Shark bite: Difference between revisions

 
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==Background==
==Background==
* White shark (''Carcharodon carcharias''), tiger shark (''Galeocerdo curvier'') appear to be disposed to human attacks than other species
[[File:Great white.png|thumb|Great white shark (#1 most fatal unprovoked attacks).]]
[[File:Tiger shark.jpeg|thumb|Tiger shark (#2 most fatal unprovoked attacks).]]
[[File:Bullshark Beqa Fiji 2007.jpg|thumb|Bull shark (#3 most fatal unprovoked attacks).]]
*White shark (''Carcharodon carcharias''), tiger shark (''Galeocerdo curvier'') appear to be disposed to human attacks than other species
*Approximately 70-100 shark attacks worldwide per year and 5-15 deaths
*Approximately 70-100 shark attacks worldwide per year and 5-15 deaths


==Clinical presentation==
==Clinical Features==
[[File:PMC2211397 pone.0001495.g002.png|thumb|Healed thigh many years after a shark attack.]]
*Direct traumatic effects depend on size and species of shark
*Direct traumatic effects depend on size and species of shark
*Typically, attack appendages of victims  
*Typically, attack appendages of victims  
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**Upper limb may be injured when the victim attempts to fight off the attack
**Upper limb may be injured when the victim attempts to fight off the attack
*Massive tissue injury
*Massive tissue injury
*Substantial tissue loss and extremity amputation common
**Substantial tissue loss from stripping mechanism and extremity amputation are common
*Hemorrhagic shock
*[[Hemorrhagic shock]]
*Extremely high incidence of contamination with atypical microorganisms leading to wound infections
*Extremely high incidence of contamination with atypical microorganisms leading to [[Skin and soft tissue infections|soft tissue infections]] and necrosis
**Most common organisms include ''[[Vibrio]]'' spp.
**Other potential organisms include ''[[Pseudomonas]]'', ''[[Staph]]'', ''[[Citrobacter]]'', ''Micrococcus''
*Death is usually due to lack of prehospital resuscitation, hemorrhagic shock, or drowning
 
==Differential Diagnosis==
{{Marine envenomation DDX}}
 
==Evaluation==
*Plain radiographs of all injured areas to identify fractures, periosteal stripping, retained foreign bodies (e.g. teeth)
*Wound cultures
 
==Management==
*Abrasions and small puncture wounds can be treated with thorough irrigation and topical antibiotics
*Devitalized tissue should undergo debridement and copious irrigation
**Most injuries require debridement and repair in OR
*Prophylactic [[antibiotics]] indicated for all shark bites, even when minor
**Coverage against ''[[Vibrio]]'' ([[doxycycline]]), ''[[Staph]]'', ''[[Strep]]'' species
**Patients with abdominal injuries should be covered against enteric and anaerobic organisms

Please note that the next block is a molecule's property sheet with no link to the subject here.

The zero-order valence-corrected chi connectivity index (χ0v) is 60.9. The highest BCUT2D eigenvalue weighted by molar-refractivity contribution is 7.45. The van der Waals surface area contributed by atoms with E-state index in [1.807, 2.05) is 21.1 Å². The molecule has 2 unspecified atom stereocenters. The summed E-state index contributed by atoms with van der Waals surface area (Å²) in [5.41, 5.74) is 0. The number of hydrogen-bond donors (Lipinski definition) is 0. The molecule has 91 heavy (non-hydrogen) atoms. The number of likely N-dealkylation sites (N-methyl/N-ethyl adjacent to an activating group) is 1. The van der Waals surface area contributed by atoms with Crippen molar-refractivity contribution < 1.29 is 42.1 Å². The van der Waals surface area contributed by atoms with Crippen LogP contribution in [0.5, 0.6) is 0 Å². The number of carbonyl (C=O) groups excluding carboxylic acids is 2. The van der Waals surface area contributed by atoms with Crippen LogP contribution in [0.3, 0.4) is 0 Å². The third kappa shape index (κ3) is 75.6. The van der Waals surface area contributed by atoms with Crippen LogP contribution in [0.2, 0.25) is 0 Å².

==Disposition==
 
 
==See also==
*[[Marine toxins and envenomations]]
 
==External Links==
 
 
==References==
<references/>
 
[[Category: Environmental]]
[[Category:Trauma]]

Latest revision as of 20:31, 11 March 2021

Background

Great white shark (#1 most fatal unprovoked attacks).
Tiger shark (#2 most fatal unprovoked attacks).
Bull shark (#3 most fatal unprovoked attacks).
  • White shark (Carcharodon carcharias), tiger shark (Galeocerdo curvier) appear to be disposed to human attacks than other species
  • Approximately 70-100 shark attacks worldwide per year and 5-15 deaths

Clinical Features

Healed thigh many years after a shark attack.
  • Direct traumatic effects depend on size and species of shark
  • Typically, attack appendages of victims
    • In 70% on surface swimmers, only the lower limb is involved
    • Upper limb may be injured when the victim attempts to fight off the attack
  • Massive tissue injury
    • Substantial tissue loss from stripping mechanism and extremity amputation are common
  • Hemorrhagic shock
  • Extremely high incidence of contamination with atypical microorganisms leading to soft tissue infections and necrosis
  • Death is usually due to lack of prehospital resuscitation, hemorrhagic shock, or drowning

Differential Diagnosis

Marine toxins, envenomations, and bites

Evaluation

  • Plain radiographs of all injured areas to identify fractures, periosteal stripping, retained foreign bodies (e.g. teeth)
  • Wound cultures

Management

  • Abrasions and small puncture wounds can be treated with thorough irrigation and topical antibiotics
  • Devitalized tissue should undergo debridement and copious irrigation
    • Most injuries require debridement and repair in OR
  • Prophylactic antibiotics indicated for all shark bites, even when minor
    • Coverage against Vibrio (doxycycline), Staph, Strep species
    • Patients with abdominal injuries should be covered against enteric and anaerobic organisms

Disposition

See also

External Links

References